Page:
by Lucy Sharratt
The Canadian government is proposing to allow the contamination of our food supply with genetically engineered foods that have not been approved for safe eating in Canada. This is not a joke or an exaggeration. Agriculture Canada has organized “stakeholder” consultations on what it calls “Low Level Presence” and has opened a comment period until November 25.
The Canadian government wants to allow 0.1 percent (or higher) of our food to be contaminated with genetically modified (GM) foods that have not been approved by Health Canada for safe human consumption. The GM foods will have been approved for safety in at least one other country, but not yet evaluated as safe by our own regulators. The federal government calls it “Low Level Presence” (LLP) and argues this “low level” of contamination from unapproved GM foods is not harmful. But how can it be sure? And why would our government want to do this?
Grain traders in Canada want the easy flow of Canadian commodities around the world, but pesky GM contamination keeps shutting down our global markets. Currently, Canada has “zero-tolerance” for contamination of our food supply by GM foods that have not been approved by Health Canada. This is obviously sound public health and safety policy, but our zero-tolerance is getting in the way of the Minister of Agriculture’s efforts to convince other countries to accept our GM contaminated food. The majority of countries worldwide have not approved any of the GM foods we produce. The argument is if Canada has a zero-tolerance policy, how can we ask other countries to change their zero-tolerance policies and accept GM contamination from Canada? Agriculture Canada says we need to be the first country in the world to accept this type of GM contamination so we can ask our trading partners to do the same.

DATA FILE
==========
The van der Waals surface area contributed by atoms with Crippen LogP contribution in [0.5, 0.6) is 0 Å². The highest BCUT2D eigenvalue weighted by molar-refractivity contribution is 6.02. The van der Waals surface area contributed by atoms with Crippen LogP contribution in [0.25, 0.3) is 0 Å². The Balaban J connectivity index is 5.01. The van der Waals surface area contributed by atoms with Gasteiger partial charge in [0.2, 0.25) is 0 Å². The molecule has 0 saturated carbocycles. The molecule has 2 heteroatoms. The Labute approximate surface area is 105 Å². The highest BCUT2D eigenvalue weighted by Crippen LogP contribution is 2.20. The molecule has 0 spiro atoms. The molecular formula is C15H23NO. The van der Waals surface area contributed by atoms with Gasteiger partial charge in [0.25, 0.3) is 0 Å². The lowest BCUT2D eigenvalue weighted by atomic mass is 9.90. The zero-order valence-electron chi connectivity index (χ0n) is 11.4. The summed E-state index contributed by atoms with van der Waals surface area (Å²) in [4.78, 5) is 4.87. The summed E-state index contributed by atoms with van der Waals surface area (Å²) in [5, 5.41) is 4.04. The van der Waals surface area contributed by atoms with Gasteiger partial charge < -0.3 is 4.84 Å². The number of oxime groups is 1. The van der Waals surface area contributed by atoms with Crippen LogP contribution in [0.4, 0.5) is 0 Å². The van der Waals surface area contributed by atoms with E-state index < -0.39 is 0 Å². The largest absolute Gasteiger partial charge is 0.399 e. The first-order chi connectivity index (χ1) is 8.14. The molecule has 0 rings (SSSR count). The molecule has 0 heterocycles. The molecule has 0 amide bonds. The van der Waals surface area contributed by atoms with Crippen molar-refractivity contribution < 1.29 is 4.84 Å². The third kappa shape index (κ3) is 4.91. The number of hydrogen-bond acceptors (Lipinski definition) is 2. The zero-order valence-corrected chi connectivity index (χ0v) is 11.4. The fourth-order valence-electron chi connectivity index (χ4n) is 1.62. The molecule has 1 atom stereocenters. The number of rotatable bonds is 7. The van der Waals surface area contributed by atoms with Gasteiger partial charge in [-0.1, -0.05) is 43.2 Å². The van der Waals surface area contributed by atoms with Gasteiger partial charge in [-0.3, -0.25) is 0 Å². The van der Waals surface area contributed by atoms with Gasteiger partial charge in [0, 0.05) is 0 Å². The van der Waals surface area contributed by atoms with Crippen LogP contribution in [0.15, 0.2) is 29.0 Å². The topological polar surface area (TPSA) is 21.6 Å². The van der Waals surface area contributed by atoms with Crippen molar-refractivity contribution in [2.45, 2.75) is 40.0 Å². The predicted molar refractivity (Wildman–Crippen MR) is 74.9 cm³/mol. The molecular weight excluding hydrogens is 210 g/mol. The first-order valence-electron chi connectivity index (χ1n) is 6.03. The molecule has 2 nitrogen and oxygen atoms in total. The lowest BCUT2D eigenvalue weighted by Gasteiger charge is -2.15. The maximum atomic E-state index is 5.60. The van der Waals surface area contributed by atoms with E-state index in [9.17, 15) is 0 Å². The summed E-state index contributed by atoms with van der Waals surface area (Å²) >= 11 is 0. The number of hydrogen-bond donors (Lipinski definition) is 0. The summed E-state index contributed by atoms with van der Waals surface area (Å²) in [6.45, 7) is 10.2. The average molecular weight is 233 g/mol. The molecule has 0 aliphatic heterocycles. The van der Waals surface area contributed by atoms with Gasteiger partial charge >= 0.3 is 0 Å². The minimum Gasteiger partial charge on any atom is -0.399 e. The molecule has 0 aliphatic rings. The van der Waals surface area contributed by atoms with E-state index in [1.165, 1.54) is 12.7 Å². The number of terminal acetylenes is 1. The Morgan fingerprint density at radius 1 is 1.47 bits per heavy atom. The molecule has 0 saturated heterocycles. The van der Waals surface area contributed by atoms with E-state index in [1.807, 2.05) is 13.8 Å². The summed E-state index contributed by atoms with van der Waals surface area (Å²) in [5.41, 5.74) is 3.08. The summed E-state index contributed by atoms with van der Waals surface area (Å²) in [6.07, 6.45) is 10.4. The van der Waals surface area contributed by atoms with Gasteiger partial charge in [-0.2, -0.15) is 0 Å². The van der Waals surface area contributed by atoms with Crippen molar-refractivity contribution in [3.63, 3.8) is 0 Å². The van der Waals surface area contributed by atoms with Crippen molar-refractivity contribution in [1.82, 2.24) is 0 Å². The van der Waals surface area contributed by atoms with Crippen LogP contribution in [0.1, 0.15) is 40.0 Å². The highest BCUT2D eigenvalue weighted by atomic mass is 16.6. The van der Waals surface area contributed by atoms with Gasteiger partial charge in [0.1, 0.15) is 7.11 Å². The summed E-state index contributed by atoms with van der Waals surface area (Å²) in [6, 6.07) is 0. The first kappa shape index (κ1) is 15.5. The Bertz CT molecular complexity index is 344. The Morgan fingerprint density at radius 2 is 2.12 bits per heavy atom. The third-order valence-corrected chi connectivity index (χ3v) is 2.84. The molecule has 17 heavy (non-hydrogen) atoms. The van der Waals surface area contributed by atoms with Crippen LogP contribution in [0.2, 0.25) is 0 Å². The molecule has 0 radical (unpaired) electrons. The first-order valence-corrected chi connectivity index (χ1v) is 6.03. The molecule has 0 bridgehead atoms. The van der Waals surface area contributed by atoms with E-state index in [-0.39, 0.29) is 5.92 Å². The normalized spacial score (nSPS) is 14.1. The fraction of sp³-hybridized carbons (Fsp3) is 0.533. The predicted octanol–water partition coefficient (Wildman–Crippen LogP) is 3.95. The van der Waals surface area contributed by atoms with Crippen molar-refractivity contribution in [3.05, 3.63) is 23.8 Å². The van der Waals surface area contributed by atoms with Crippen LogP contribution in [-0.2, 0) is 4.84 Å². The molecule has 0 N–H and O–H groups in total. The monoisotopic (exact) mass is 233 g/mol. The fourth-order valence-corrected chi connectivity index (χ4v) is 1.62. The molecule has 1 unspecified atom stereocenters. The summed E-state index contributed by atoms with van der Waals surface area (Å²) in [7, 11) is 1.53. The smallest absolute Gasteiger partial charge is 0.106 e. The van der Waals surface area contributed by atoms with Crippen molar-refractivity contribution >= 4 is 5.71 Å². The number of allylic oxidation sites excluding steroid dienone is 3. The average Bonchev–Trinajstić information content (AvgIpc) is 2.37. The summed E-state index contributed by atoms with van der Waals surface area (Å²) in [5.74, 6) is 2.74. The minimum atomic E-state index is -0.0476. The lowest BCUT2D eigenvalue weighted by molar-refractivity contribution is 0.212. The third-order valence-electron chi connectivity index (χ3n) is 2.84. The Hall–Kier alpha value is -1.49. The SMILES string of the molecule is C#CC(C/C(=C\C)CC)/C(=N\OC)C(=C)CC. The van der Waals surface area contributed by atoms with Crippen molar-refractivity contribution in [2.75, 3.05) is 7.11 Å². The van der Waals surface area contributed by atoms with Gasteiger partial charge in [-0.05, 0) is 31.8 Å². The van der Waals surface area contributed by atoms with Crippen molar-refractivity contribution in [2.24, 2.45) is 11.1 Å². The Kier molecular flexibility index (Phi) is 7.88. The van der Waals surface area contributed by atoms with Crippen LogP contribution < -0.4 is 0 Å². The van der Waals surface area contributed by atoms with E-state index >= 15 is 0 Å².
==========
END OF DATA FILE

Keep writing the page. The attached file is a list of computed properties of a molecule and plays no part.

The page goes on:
The federal government says it will look at the regulatory system of the country where the GM food in question is approved and decide if it trusts that system. Additionally, if a corporation has already asked for safety approval in Canada and has submitted its data, even if Health Canada has not yet looked at it, the government can decide to accept contamination from that GM food. There are three slightly different “proposals” for how this “Low Level Presence” could be introduced, but all of them mean the same thing: unapproved GM food on grocery store shelves.
With LLP, the Canadian government is proposing to ignore its own system for safety evaluation of GM foods, a system that is widely criticized as inadequate, but which at least requires foods be declared as safe before we eat them. Legalizing contamination from unsafe GM foods is the end of any pretence from our government that it cares about the health and safety of Canadians when it comes to genetically modified foods. Clearly, the government’s trade agenda trumps safety.
According to the Canadian Food Inspection Agency, “Canadian consumers enjoy one of the safest food safety systems in the world” and LLP consultation documents note “Food safety is a high priority for the Government of Canada.” However, our government has now decided it does not necessarily need to evaluate the safety of all the GM food we eat. The question now is will we let this happen?
Lucy Sharratt is the coordinator for the Canadian Biotechnology Network (CBAN). www.cban.ca